Customers Usually Using Autoinjectors and Portable Medical Devices

Customers Usually Using Autoinjectors (Injection Needles) and Portable Medical Devices such as Insulin Pumps on Board

Although a Medical Information Form (MEDIF) is not necessary and there are no restrictions for carrying medication on board, it is recommended to bring documentation such as a medical prescription or certificate to enable smooth boarding procedures.

Carry-On of Insulin Syringes or Epinephrine Autoinjectors (EpiPens)

Insulin syringes, autoinjectors (such as those for epinephrine (EpiPen)), and needles for self-administered injections that are used to administer injectable medicine prescribed by a doctor for home/self-use can be carried and used on board. It is not necessary to notify us in advance or submit a Medical Information Form (MEDIF).

Please inform the security inspector at the security checkpoint that you have an autoinjector.
We recommend you to prepare a document explaining the content and purpose (medical prescriptions, certificate from doctor, diabetic patient ID card, etc.) to go through the airport security check smoothly.

Diabetic patient ID cards are issued by the Japan Association for Diabetes Education and Care.
Please visit the Japan Association for Diabetes Education and Care website (Japanese only) for details.

diabetic patient ID card

Carry-On of Insulin Pumps and Continuous Glucose Monitors (CGM)

If you have an insulin pump or a continuous glucose monitor (CGM), please notify the ANA Disability Desk in advance about the manufacturer, product name, and model number of the device.

Please inform the security inspector at the security checkpoint that you have a medical device.
If you are concerned about the effects of X-ray baggage screening on your medical device, please inform the security inspector before passing through the security checkpoint.
You will then undergo a pat-down screening, etc., instead of being screened by a regular walk-through metal detector and undergoing X-ray baggage screening.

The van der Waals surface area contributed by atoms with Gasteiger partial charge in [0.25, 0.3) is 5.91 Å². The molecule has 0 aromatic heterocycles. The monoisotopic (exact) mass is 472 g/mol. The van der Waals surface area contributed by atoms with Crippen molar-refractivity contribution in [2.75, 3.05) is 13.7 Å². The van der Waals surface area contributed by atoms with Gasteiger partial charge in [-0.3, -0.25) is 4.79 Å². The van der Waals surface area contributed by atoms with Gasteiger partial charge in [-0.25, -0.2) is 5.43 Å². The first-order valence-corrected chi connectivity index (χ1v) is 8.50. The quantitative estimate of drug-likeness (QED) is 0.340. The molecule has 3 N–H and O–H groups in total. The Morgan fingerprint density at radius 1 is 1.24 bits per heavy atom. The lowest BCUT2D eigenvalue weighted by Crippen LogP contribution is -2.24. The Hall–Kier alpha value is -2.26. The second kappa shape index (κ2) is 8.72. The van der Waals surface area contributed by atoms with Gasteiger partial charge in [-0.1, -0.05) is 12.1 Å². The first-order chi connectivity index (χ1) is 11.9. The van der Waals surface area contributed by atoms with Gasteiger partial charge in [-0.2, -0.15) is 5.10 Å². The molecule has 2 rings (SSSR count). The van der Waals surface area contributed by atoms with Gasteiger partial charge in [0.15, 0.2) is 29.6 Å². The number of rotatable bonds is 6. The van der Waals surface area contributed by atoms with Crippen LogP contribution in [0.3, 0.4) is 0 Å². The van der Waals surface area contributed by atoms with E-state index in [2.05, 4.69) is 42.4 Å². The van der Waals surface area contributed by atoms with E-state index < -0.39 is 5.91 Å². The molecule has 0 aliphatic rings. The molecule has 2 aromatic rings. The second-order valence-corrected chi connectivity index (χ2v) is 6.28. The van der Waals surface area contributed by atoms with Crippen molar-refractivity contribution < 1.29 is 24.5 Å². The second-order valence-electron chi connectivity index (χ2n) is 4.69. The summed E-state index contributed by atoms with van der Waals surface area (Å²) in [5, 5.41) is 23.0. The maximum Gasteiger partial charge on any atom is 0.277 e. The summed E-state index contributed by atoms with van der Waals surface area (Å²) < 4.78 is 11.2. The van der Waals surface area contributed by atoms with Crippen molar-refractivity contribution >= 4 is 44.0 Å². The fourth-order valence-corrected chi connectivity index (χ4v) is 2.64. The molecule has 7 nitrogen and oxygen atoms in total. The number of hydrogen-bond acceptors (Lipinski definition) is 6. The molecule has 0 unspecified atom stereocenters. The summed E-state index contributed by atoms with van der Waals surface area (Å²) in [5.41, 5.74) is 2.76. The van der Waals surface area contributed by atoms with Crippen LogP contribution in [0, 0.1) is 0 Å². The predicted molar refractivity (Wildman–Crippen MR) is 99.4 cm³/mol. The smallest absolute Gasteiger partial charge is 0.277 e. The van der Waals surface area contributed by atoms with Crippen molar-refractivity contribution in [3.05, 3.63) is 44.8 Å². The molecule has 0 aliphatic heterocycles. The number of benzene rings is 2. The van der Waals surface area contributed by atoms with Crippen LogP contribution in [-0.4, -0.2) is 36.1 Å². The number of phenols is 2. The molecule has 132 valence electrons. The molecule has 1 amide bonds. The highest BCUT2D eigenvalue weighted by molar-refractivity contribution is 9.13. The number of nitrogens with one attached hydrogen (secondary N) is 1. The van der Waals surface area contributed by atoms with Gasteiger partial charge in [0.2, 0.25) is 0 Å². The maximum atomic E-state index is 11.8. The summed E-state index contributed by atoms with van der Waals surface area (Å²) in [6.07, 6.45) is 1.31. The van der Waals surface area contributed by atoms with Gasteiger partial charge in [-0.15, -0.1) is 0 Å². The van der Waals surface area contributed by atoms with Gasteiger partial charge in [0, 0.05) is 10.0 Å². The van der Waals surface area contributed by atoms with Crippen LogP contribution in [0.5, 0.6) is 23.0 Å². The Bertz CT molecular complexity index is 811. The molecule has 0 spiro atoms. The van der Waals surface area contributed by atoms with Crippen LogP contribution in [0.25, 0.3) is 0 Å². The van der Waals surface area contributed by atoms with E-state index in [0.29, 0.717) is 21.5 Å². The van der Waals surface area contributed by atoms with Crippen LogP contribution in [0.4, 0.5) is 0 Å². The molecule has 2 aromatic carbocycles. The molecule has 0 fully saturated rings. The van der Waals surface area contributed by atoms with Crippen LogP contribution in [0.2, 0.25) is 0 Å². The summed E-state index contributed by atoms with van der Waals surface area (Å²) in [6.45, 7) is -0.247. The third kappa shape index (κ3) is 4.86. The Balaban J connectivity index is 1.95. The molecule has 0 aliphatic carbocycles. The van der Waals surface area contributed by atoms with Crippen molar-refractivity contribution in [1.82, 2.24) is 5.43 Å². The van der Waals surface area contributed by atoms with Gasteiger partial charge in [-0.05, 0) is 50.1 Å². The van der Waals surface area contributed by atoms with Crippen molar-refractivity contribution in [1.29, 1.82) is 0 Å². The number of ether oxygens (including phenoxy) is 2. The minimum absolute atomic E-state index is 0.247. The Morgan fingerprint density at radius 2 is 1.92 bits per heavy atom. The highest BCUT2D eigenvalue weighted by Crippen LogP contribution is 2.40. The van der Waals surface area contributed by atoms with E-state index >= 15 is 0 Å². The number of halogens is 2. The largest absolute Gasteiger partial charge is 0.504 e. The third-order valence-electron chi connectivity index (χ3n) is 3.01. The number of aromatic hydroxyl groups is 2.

It will be some devices which emit radio wave in some insulin pumps and CGMs. Please remind to switch off or change to airplane mode (a mode not emitting radio wave) upon using in aircraft cabin.

Points to Note upon Carrying Relevant Items on Board

  • The cabin attendants are not allowed to look after or refrigerate your medication on board. Please make sure to bring a cooling box or similar if necessary. For the handling of restricted carry-on items, please see Items Which Are Not Permitted to Be Checked In or Carried on Board (International Flights).
  • Please be sure to take your used syringes and needles with you when you leave the aircraft and discard of them in the way prescribed by the relevant medical institution.
  • Cabin attendants are not permitted to perform any medical treatment, including administering injections, giving medication, and operating medical equipment. Necessary treatment must be performed by the customer or their escort.

International Flights

  • If you will be carrying a cooling pack (liquid type) on an international flight for the purpose of keeping your medication refrigerated, you are also advised to select a pack that clearly indicates this purpose on its exterior, or to bring a medical certificate (in English) stating that it is required for this purpose.
  • It is recommend that you have your prescriptions, doctor's certificate, diabetic ID card, and other certificates written in English.
  • Since the standards for airports outside Japan may differ depending on the country, please consult the embassy or another relevant institution of your destination in advance.
  • For codeshare flights operated by our partner airlines under ANA flight numbers, the regulations of the operating partner airline will apply. For details, please contact the partner airline operating the flight directly.

Frequently Asked Questions about Autoinjectors and Medication

If you have any questions or concerns, please contact the ANA Disability Desk.